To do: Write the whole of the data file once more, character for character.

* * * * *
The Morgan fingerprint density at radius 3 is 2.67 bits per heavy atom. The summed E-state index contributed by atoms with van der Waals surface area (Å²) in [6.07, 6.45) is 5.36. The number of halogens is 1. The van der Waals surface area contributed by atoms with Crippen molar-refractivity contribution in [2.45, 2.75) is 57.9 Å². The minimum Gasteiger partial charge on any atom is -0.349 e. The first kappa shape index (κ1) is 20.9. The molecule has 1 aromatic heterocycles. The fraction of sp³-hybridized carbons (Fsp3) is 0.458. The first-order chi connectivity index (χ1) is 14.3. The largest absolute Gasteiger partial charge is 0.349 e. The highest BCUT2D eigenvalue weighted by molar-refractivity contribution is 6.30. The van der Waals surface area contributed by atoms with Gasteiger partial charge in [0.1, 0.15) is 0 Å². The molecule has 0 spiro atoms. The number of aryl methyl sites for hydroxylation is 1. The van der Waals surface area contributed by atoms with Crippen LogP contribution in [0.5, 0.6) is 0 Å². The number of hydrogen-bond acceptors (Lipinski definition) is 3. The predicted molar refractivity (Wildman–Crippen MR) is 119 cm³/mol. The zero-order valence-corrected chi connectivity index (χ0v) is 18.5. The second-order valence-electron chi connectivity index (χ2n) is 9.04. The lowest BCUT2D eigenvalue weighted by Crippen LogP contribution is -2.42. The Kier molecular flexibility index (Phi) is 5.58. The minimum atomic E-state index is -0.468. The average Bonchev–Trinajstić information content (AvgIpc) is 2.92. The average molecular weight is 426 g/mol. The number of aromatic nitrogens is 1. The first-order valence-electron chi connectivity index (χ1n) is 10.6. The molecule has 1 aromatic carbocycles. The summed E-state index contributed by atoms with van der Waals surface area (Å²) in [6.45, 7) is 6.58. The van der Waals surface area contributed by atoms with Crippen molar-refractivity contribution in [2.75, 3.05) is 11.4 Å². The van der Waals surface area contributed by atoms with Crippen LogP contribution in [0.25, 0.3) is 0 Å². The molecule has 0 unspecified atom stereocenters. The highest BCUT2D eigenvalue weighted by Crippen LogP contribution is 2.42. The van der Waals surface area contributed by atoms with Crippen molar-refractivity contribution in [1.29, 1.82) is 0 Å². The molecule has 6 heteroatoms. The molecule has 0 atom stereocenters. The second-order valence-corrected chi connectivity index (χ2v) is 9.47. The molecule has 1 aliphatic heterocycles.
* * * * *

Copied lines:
The Morgan fingerprint density at radius 3 is 2.67 bits per heavy atom. The summed E-state index contributed by atoms with van der Waals surface area (Å²) in [6.07, 6.45) is 5.36. The number of halogens is 1. The van der Waals surface area contributed by atoms with Crippen molar-refractivity contribution in [2.45, 2.75) is 57.9 Å². The minimum Gasteiger partial charge on any atom is -0.349 e. The first kappa shape index (κ1) is 20.9. The molecule has 1 aromatic heterocycles. The fraction of sp³-hybridized carbons (Fsp3) is 0.458. The first-order chi connectivity index (χ1) is 14.3. The largest absolute Gasteiger partial charge is 0.349 e. The highest BCUT2D eigenvalue weighted by molar-refractivity contribution is 6.30. The van der Waals surface area contributed by atoms with Gasteiger partial charge in [0.1, 0.15) is 0 Å². The molecule has 0 spiro atoms. The number of aryl methyl sites for hydroxylation is 1. The van der Waals surface area contributed by atoms with Crippen LogP contribution in [0.5, 0.6) is 0 Å². The number of hydrogen-bond acceptors (Lipinski definition) is 3. The predicted molar refractivity (Wildman–Crippen MR) is 119 cm³/mol. The zero-order valence-corrected chi connectivity index (χ0v) is 18.5. The second-order valence-electron chi connectivity index (χ2n) is 9.04. The lowest BCUT2D eigenvalue weighted by Crippen LogP contribution is -2.42. The Kier molecular flexibility index (Phi) is 5.58. The minimum atomic E-state index is -0.468. The average Bonchev–Trinajstić information content (AvgIpc) is 2.92. The average molecular weight is 426 g/mol. The number of aromatic nitrogens is 1. The first-order valence-electron chi connectivity index (χ1n) is 10.6. The molecule has 1 aromatic carbocycles. The summed E-state index contributed by atoms with van der Waals surface area (Å²) in [6.45, 7) is 6.58. The van der Waals surface area contributed by atoms with Crippen molar-refractivity contribution in [2.75, 3.05) is 11.4 Å². The van der Waals surface area contributed by atoms with Crippen LogP contribution in [0.25, 0.3) is 0 Å². The molecule has 0 unspecified atom stereocenters. The highest BCUT2D eigenvalue weighted by Crippen LogP contribution is 2.42. The van der Waals surface area contributed by atoms with Crippen molar-refractivity contribution in [1.29, 1.82) is 0 Å². The molecule has 6 heteroatoms. The molecule has 0 atom stereocenters. The second-order valence-corrected chi connectivity index (χ2v) is 9.47. The molecule has 1 aliphatic heterocycles.